With vaccine injections, it is normal to experience acute stinging or dull pain that dissipates in the hours following the vaccination. It is not normal for this pain to linger, worsen or spread to other parts of the arm or shoulder. Unfortunately, while this pain is not normal, studies show that it is becoming increasingly common. Continue reading
The risk of being diagnosed with Guillain-Barre Syndrome (GBS) is among the most serious risks associated with flu and tetanus vaccinations. Acute inflammatory demyelinating polyneuropathy (AIDP) and chronic inflammatory demyelinating polyneuropathy (CIDP) are variants of GBS that can have serious – and potentially fatal – consequences. Individuals who receive flu shots and tetanus booster shots should be aware of the symptoms of AIDP and CIDP, and parents should be prepared to seek medical attention at the first sign of either of these vaccine-related illnesses. Continue reading
“Any vaccine can cause side effects.” While all vaccines recommended for use in the U.S. are considered safe for the vast majority of the population (with exceptions for individuals with certain medical conditions), the Centers for Disease Control and Prevention (CDC) wants vaccine recipients to be aware that certain side effects are possible.
However, the CDC also warns that, “[a]s with any medicine, there is a very remote chance of a vaccine causing a severe allergic reaction, other serious injury, or death.” Over the past five years, an average of roughly 1,000 people have filed petitions under the National Vaccine Injury Compensation Program (VICP). So, while pain may simply be a side effect of a vaccination, it could also be a sign of a potentially-serious injury, and vaccine recipients should have an understanding of when they may need medical attention and when they may be entitled to compensation under the VICP. Continue reading
May is National Hepatitis Awareness Month, as recognized by the Immunization Action Coalition (IAC) and the Centers for Disease Control and Prevention (CDC). This year, the CDC is encouraging individuals and families to learn more about the immunizations and treatment options for Hepatitis A and Hepatitis B, as well as the risks associated with contracting Hepatitis C from sharing needles to inject drugs. Continue reading
The Food and Drug Administration (FDA) has approved a new vaccine that is being billed as “six vaccines in one.” As reported by Forbes.com:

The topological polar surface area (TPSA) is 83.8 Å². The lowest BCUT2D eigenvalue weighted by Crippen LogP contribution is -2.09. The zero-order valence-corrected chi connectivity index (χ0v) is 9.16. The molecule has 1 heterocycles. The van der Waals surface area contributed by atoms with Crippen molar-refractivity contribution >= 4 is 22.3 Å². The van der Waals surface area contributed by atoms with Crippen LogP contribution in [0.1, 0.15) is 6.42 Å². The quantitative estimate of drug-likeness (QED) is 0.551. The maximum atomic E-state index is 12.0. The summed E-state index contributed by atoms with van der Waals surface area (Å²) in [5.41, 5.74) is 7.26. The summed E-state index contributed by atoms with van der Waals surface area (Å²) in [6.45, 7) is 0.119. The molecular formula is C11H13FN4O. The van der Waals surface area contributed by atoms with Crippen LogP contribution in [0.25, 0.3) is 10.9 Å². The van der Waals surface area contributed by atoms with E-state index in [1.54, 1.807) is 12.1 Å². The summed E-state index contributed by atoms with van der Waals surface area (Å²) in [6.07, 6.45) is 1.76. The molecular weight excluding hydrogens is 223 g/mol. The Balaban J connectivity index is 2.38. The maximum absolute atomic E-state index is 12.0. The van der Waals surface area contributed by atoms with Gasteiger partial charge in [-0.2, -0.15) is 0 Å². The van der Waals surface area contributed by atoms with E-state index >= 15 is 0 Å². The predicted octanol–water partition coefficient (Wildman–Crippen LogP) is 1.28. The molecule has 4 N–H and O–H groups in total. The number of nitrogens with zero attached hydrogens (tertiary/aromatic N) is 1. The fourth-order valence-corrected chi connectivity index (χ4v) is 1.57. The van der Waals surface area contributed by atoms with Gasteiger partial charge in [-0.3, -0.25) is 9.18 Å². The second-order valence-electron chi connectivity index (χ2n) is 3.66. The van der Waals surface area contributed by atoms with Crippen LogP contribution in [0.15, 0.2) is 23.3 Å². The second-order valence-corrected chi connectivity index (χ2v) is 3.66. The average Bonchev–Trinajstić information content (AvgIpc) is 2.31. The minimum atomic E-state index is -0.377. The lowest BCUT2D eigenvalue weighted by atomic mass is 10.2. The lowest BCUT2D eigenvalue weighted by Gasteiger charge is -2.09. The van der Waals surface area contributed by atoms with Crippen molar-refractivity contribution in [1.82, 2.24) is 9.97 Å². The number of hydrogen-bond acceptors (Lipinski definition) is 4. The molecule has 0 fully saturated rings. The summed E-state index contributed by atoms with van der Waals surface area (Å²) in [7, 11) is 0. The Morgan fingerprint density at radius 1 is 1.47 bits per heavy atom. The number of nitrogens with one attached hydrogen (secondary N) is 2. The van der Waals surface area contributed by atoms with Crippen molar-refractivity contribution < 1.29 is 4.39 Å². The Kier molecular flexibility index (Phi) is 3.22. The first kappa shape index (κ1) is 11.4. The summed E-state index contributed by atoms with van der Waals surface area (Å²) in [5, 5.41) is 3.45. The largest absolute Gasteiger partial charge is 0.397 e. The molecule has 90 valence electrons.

“[T]he hexavalent Vaxelis is designed to offer protection against six diseases and significantly reduce the number of shots you need to get as a little kid. Thus, to be fully immunized against diphtheria, tetanus, pertussis, hepatitis B, polio, and invasive haemophilus influenza type B disease, [children] will only have to get three doses of Vaxelis between… turning 6 weeks and turning 5 years old.”
In late 2018, the U.S. Food and Drug Administration (FDA) announced expanded approval of the Gardasil 9 human papilloma virus (HPV) vaccine. Previously approved for administration to males and females between the ages of 9 and 26, Gardasil 9 is now an approved HPV vaccine for men and women through 45 years of age.
According to the FDA’s press release:
“[The] approval represents an important opportunity to help prevent HPV-related diseases and cancers in a broader age range. . . . The Centers for Disease Control and Prevention has stated that HPV vaccination prior to becoming infected with the HPV types covered by the vaccine has the potential to prevent more than 90 percent of these cancers, or 31,200 cases every year, from ever developing.”
The Centers for Disease Control and Prevention (CDC) recommend an annual flu shot for everyone beginning at six months of age, subject to limited exceptions for individuals who present certain risk factors. The general recommendation to get vaccinated includes women who are pregnant. According to the CDC:
“Getting a flu vaccine is the first and most important step in protecting against flu. Pregnant women should get a flu shot and not the live attenuated influenza vaccine (LAIV), also known as nasal spray flu vaccine. Flu vaccines given during pregnancy help protect both the mother and her baby from flu. Vaccination has been shown to reduce the risk of flu-associated acute respiratory infection in pregnant women by up to one-half… Pregnant women who get a flu vaccine are also helping to protect their babies from flu illness for the first several months after their birth, when they are too young to get vaccinated.”
According to a recent article in MD Magazine, scientists at a private research company have made significant progress toward the development of an oral flu vaccine. As stated in the article, the researchers at Vaxart, Inc., “have found that an oral tablet for influenza vaccination can protect against infection just as well as – if not better than – a commercial injectable quadrivalent influenza vaccine.”
The oral flu vaccine recently underwent Phase 2 clinical trials, reportedly with very favorable results. MD Magazine reports that: Continue reading
Each month, the Centers for Disease Control and Prevention (CDC) publish a newsletter highlighting recent news and updates in the world of immunizations. The CDC provides this newsletter, titled Immunization Works, to “national health care provider and consumer groups for distribution to their members and constituencies.” However, it is also free to the public online. Continue reading
According to a recent article in Medical News Today, “Scientists have developed a new vaccine that — in conjunction with existing therapies — can not only treat aggressive melanoma, but also prevent its recurrence.” The research is being performed at the Scripps Research Institute in San Diego, and the complete results of the latest study have been published in the Proceedings of the National Academy of Sciences of the United States of America (PNAS). Continue reading